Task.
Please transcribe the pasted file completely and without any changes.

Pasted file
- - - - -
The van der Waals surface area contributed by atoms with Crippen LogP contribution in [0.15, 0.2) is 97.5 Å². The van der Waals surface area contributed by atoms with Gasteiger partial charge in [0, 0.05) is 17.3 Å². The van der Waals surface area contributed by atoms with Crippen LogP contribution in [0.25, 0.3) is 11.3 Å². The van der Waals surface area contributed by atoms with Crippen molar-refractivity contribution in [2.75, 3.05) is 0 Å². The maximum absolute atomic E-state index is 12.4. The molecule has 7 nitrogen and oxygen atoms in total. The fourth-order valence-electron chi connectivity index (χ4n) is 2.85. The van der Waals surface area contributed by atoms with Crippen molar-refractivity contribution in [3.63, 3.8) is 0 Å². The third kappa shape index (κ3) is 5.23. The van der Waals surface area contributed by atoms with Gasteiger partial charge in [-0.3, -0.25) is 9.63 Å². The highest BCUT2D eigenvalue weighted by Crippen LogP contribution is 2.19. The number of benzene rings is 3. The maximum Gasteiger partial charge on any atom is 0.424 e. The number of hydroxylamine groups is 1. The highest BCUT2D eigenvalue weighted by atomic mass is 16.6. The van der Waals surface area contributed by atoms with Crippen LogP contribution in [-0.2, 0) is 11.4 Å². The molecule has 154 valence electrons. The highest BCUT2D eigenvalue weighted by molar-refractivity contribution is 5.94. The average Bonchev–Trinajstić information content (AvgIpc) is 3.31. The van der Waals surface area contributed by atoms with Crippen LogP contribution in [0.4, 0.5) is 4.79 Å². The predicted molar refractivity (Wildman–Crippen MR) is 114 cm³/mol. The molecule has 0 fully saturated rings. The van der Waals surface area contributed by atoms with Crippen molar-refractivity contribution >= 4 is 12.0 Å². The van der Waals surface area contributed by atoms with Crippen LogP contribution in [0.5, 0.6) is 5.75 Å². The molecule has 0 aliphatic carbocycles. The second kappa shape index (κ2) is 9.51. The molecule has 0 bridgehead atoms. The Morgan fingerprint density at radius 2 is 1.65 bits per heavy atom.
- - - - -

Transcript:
The van der Waals surface area contributed by atoms with Crippen LogP contribution in [0.15, 0.2) is 97.5 Å². The van der Waals surface area contributed by atoms with Gasteiger partial charge in [0, 0.05) is 17.3 Å². The van der Waals surface area contributed by atoms with Crippen LogP contribution in [0.25, 0.3) is 11.3 Å². The van der Waals surface area contributed by atoms with Crippen molar-refractivity contribution in [2.75, 3.05) is 0 Å². The maximum absolute atomic E-state index is 12.4. The molecule has 7 nitrogen and oxygen atoms in total. The fourth-order valence-electron chi connectivity index (χ4n) is 2.85. The van der Waals surface area contributed by atoms with Crippen molar-refractivity contribution in [3.63, 3.8) is 0 Å². The third kappa shape index (κ3) is 5.23. The van der Waals surface area contributed by atoms with Gasteiger partial charge in [-0.3, -0.25) is 9.63 Å². The highest BCUT2D eigenvalue weighted by Crippen LogP contribution is 2.19. The number of benzene rings is 3. The maximum Gasteiger partial charge on any atom is 0.424 e. The number of hydroxylamine groups is 1. The highest BCUT2D eigenvalue weighted by atomic mass is 16.6. The van der Waals surface area contributed by atoms with Crippen LogP contribution in [-0.2, 0) is 11.4 Å². The molecule has 154 valence electrons. The highest BCUT2D eigenvalue weighted by molar-refractivity contribution is 5.94. The average Bonchev–Trinajstić information content (AvgIpc) is 3.31. The van der Waals surface area contributed by atoms with Crippen LogP contribution in [0.4, 0.5) is 4.79 Å². The predicted molar refractivity (Wildman–Crippen MR) is 114 cm³/mol. The molecule has 0 fully saturated rings. The van der Waals surface area contributed by atoms with Crippen molar-refractivity contribution >= 4 is 12.0 Å². The van der Waals surface area contributed by atoms with Crippen LogP contribution in [0.5, 0.6) is 5.75 Å². The molecule has 0 aliphatic carbocycles. The second kappa shape index (κ2) is 9.51. The molecule has 0 bridgehead atoms. The Morgan fingerprint density at radius 2 is 1.65 bits per heavy atom.